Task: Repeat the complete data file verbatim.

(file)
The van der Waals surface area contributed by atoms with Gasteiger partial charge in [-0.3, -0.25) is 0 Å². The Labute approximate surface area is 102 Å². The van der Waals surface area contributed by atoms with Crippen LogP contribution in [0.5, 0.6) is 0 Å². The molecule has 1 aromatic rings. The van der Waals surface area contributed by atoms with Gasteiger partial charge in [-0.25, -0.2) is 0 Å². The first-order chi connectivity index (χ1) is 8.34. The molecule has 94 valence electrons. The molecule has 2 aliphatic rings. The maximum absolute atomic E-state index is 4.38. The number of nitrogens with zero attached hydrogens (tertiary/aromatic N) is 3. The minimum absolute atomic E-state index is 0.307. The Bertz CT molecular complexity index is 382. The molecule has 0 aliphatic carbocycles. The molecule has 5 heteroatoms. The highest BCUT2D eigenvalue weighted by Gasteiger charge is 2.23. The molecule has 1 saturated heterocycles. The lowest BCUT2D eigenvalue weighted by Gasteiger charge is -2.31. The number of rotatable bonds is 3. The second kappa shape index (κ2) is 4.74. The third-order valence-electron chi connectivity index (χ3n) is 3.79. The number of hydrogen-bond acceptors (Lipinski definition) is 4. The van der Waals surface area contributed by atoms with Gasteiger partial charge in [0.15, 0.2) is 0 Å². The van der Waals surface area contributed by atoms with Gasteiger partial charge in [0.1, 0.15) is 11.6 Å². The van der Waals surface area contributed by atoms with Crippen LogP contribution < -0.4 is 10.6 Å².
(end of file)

The van der Waals surface area contributed by atoms with Gasteiger partial charge in [-0.3, -0.25) is 0 Å². The Labute approximate surface area is 102 Å². The van der Waals surface area contributed by atoms with Crippen LogP contribution in [0.5, 0.6) is 0 Å². The molecule has 1 aromatic rings. The van der Waals surface area contributed by atoms with Gasteiger partial charge in [-0.25, -0.2) is 0 Å². The first-order chi connectivity index (χ1) is 8.34. The molecule has 94 valence electrons. The molecule has 2 aliphatic rings. The maximum absolute atomic E-state index is 4.38. The number of nitrogens with zero attached hydrogens (tertiary/aromatic N) is 3. The minimum absolute atomic E-state index is 0.307. The Bertz CT molecular complexity index is 382. The molecule has 0 aliphatic carbocycles. The molecule has 5 heteroatoms. The highest BCUT2D eigenvalue weighted by Gasteiger charge is 2.23. The molecule has 1 saturated heterocycles. The lowest BCUT2D eigenvalue weighted by Gasteiger charge is -2.31. The number of rotatable bonds is 3. The second kappa shape index (κ2) is 4.74. The third-order valence-electron chi connectivity index (χ3n) is 3.79. The number of hydrogen-bond acceptors (Lipinski definition) is 4. The van der Waals surface area contributed by atoms with Gasteiger partial charge in [0.15, 0.2) is 0 Å². The van der Waals surface area contributed by atoms with Gasteiger partial charge in [0.1, 0.15) is 11.6 Å². The van der Waals surface area contributed by atoms with Crippen LogP contribution < -0.4 is 10.6 Å².